Federal law has protected workers from discrimination on the basis of sex for more than 50 years. The apprenticeship Equal Employment Opportunity (EEO) regulations also prohibit sponsors from discriminating on the basis of sex (including pregnancy or gender identity) and require sponsors to take proactive steps to ensure equal employment opportunity. Despite the law and regulation, traditional views about the role of women have served as a significant barrier to women’s entry and advancement in apprenticeship. Apprenticeship programs have an obligation to provide workplace environments where both women and men can thrive.
Frequently Asked Questions
Sex discrimination involves treating an applicant or apprentice unfavorably because of that individual’s sex. Everyone is protected from sex discrimination – both men and women.
Sex discrimination is prohibited in every aspect of employment and apprenticeship programs – recruiting, hiring, and advancement; wages and benefits; work assignments; discipline, layoffs, and discharge; provision of related instruction; and any other term, condition, or privilege of employment or apprenticeship.
Apprentices also have the right to be free from intimidation and retaliation for opposing sex discrimination, or for participating in inquiries into such discrimination in their workplaces.
Harassment on the basis of sex is a form of sex discrimination under Federal law and the apprenticeship EEO regulations. Workplace harassment based on sex is unlawful when it is unwelcome, and: (1) complying with or tolerating it is made a condition of employment, or (2) it creates an intimidating, hostile or offensive working environment that interferes with the individual’s work performance. Harassment can include unwelcome sexual advances, requests for sexual favors, and other verbal or physical harassment of a sexual nature. The harasser and the target of harassment can be either women or men, and they may both be of the same sex.
Harassment, including sexual harassment, is often linked to other undesirable and potentially liable behavior in the workplace. Those who feel free to engage in language and behavior that demeans women or threatens their physical well-being may also be engaging in behavior that drives other groups out of apprenticeship as well – such as bullying, hazing, or hostile work environments. They may even be setting up pranks that threaten the safety of everyone on the job site. Effective anti-harassment training can help build a productive and professional environment that drives retention for both male and female apprentices, saving time and money in the long run.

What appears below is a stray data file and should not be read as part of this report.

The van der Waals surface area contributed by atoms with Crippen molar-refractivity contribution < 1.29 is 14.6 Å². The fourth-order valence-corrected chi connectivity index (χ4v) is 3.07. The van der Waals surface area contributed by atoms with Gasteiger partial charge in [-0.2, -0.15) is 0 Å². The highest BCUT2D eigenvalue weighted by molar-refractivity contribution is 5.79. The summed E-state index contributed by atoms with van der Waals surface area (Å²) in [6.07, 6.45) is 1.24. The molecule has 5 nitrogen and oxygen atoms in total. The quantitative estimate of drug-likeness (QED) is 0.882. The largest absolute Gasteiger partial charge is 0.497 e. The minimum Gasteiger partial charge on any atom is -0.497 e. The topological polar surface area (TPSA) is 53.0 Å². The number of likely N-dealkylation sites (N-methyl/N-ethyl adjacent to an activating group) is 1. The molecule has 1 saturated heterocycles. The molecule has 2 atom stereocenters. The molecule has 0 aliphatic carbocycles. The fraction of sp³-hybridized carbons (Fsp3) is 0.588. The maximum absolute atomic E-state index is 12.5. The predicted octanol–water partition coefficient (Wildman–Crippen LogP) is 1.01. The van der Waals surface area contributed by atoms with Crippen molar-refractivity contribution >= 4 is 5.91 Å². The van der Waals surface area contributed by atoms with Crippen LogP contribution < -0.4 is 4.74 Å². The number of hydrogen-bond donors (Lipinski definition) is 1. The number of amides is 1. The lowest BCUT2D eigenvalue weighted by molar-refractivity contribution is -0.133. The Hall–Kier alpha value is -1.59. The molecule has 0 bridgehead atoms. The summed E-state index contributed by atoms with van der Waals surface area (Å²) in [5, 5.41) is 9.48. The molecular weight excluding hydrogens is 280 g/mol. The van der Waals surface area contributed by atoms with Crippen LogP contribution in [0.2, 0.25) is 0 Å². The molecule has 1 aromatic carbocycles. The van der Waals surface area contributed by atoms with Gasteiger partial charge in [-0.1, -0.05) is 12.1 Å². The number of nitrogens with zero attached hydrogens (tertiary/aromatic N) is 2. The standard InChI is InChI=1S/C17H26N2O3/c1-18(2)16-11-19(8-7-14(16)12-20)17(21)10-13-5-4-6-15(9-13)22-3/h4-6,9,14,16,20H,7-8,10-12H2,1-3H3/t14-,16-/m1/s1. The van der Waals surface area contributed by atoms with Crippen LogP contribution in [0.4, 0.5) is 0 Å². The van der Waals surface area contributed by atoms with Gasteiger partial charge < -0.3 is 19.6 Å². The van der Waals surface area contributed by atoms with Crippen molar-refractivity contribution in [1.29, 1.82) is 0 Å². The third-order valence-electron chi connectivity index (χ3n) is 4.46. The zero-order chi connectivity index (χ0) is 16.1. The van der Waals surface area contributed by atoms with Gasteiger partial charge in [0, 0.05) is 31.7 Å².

For affirmative action purposes, apprenticeship sponsors must maintain certain demographic information about applicants and apprentices, including sex, so they can analyze and monitor the composition of their apprenticeship workforces. One way to obtain this information while also guarding against discriminatory employment actions is to use a separate form to gather it from applicants, and to keep the information about an applicant’s sex separate from the information that will be the basis for hiring and other employment decisions. In addition, sponsors may obtain information about each apprentice’s sex from the Program Registration and Apprenticeship Agreement form (OMB #1205-0223, ETA Form 671), Apprentice Registration – Section II, which each apprentice must complete upon entering the program and which sponsors must report to the Office of Apprenticeship.
Inquiries about marital status, pregnancy, future child-bearing plans, number and/or ages of children, provisions for child care, and related questions are generally not job-related and should be avoided.
Expanding Participation in Apprenticeship
For information on expanding women’s opportunities in apprenticeship programs, visit: